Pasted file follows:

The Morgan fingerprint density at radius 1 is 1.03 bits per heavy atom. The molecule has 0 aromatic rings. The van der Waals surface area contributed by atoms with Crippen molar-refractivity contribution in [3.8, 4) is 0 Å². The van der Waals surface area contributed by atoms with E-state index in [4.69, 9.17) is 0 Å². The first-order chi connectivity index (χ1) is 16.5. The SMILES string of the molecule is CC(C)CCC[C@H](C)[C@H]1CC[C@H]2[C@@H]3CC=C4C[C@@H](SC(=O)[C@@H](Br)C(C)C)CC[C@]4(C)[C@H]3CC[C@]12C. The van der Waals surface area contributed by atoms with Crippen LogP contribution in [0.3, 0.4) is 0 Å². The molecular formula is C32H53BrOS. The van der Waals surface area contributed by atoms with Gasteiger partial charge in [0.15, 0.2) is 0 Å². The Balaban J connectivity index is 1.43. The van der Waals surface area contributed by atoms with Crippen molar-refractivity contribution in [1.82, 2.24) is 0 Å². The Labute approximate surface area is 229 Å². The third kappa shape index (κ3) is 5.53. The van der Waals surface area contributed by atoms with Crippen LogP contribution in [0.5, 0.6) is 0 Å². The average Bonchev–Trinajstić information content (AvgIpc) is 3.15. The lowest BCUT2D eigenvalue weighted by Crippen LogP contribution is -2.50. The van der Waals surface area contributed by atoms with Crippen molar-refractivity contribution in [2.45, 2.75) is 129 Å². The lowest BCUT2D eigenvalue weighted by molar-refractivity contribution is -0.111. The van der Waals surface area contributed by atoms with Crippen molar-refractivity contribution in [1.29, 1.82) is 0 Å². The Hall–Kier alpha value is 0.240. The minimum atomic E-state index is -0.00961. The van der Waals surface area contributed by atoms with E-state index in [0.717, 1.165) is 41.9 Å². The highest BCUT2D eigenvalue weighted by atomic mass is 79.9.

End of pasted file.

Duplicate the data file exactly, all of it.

The Morgan fingerprint density at radius 1 is 1.03 bits per heavy atom. The molecule has 0 aromatic rings. The van der Waals surface area contributed by atoms with Crippen molar-refractivity contribution in [3.8, 4) is 0 Å². The van der Waals surface area contributed by atoms with E-state index in [4.69, 9.17) is 0 Å². The first-order chi connectivity index (χ1) is 16.5. The SMILES string of the molecule is CC(C)CCC[C@H](C)[C@H]1CC[C@H]2[C@@H]3CC=C4C[C@@H](SC(=O)[C@@H](Br)C(C)C)CC[C@]4(C)[C@H]3CC[C@]12C. The van der Waals surface area contributed by atoms with Crippen LogP contribution in [0.3, 0.4) is 0 Å². The molecular formula is C32H53BrOS. The van der Waals surface area contributed by atoms with Gasteiger partial charge in [0.15, 0.2) is 0 Å². The Balaban J connectivity index is 1.43. The van der Waals surface area contributed by atoms with Crippen molar-refractivity contribution in [1.82, 2.24) is 0 Å². The Labute approximate surface area is 229 Å². The third kappa shape index (κ3) is 5.53. The van der Waals surface area contributed by atoms with Crippen LogP contribution in [0.5, 0.6) is 0 Å². The average Bonchev–Trinajstić information content (AvgIpc) is 3.15. The lowest BCUT2D eigenvalue weighted by Crippen LogP contribution is -2.50. The van der Waals surface area contributed by atoms with Crippen molar-refractivity contribution in [2.45, 2.75) is 129 Å². The lowest BCUT2D eigenvalue weighted by molar-refractivity contribution is -0.111. The van der Waals surface area contributed by atoms with Crippen molar-refractivity contribution in [1.29, 1.82) is 0 Å². The Hall–Kier alpha value is 0.240. The minimum atomic E-state index is -0.00961. The van der Waals surface area contributed by atoms with E-state index in [0.717, 1.165) is 41.9 Å². The highest BCUT2D eigenvalue weighted by atomic mass is 79.9.